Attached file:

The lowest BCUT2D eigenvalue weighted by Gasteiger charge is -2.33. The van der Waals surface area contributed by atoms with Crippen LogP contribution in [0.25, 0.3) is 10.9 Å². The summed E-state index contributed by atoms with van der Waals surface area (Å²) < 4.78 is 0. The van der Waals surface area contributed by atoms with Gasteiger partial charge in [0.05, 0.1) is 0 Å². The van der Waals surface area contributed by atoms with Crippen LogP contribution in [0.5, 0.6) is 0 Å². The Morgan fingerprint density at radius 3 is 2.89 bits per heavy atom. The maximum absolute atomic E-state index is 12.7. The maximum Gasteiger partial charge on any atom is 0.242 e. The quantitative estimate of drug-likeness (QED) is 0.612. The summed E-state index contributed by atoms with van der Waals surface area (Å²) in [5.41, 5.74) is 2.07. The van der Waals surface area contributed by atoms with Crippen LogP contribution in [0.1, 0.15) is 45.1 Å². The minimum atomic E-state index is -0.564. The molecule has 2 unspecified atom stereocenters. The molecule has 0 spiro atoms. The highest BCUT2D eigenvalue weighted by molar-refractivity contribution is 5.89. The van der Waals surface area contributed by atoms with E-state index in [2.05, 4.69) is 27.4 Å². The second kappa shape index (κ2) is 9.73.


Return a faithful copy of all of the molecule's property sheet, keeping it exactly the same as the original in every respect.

The lowest BCUT2D eigenvalue weighted by Gasteiger charge is -2.33. The van der Waals surface area contributed by atoms with Crippen LogP contribution in [0.25, 0.3) is 10.9 Å². The summed E-state index contributed by atoms with van der Waals surface area (Å²) < 4.78 is 0. The van der Waals surface area contributed by atoms with Gasteiger partial charge in [0.05, 0.1) is 0 Å². The van der Waals surface area contributed by atoms with Crippen LogP contribution in [0.5, 0.6) is 0 Å². The Morgan fingerprint density at radius 3 is 2.89 bits per heavy atom. The maximum absolute atomic E-state index is 12.7. The maximum Gasteiger partial charge on any atom is 0.242 e. The quantitative estimate of drug-likeness (QED) is 0.612. The summed E-state index contributed by atoms with van der Waals surface area (Å²) in [5.41, 5.74) is 2.07. The van der Waals surface area contributed by atoms with Crippen LogP contribution in [0.1, 0.15) is 45.1 Å². The minimum atomic E-state index is -0.564. The molecule has 2 unspecified atom stereocenters. The molecule has 0 spiro atoms. The highest BCUT2D eigenvalue weighted by molar-refractivity contribution is 5.89. The van der Waals surface area contributed by atoms with E-state index in [2.05, 4.69) is 27.4 Å². The second kappa shape index (κ2) is 9.73.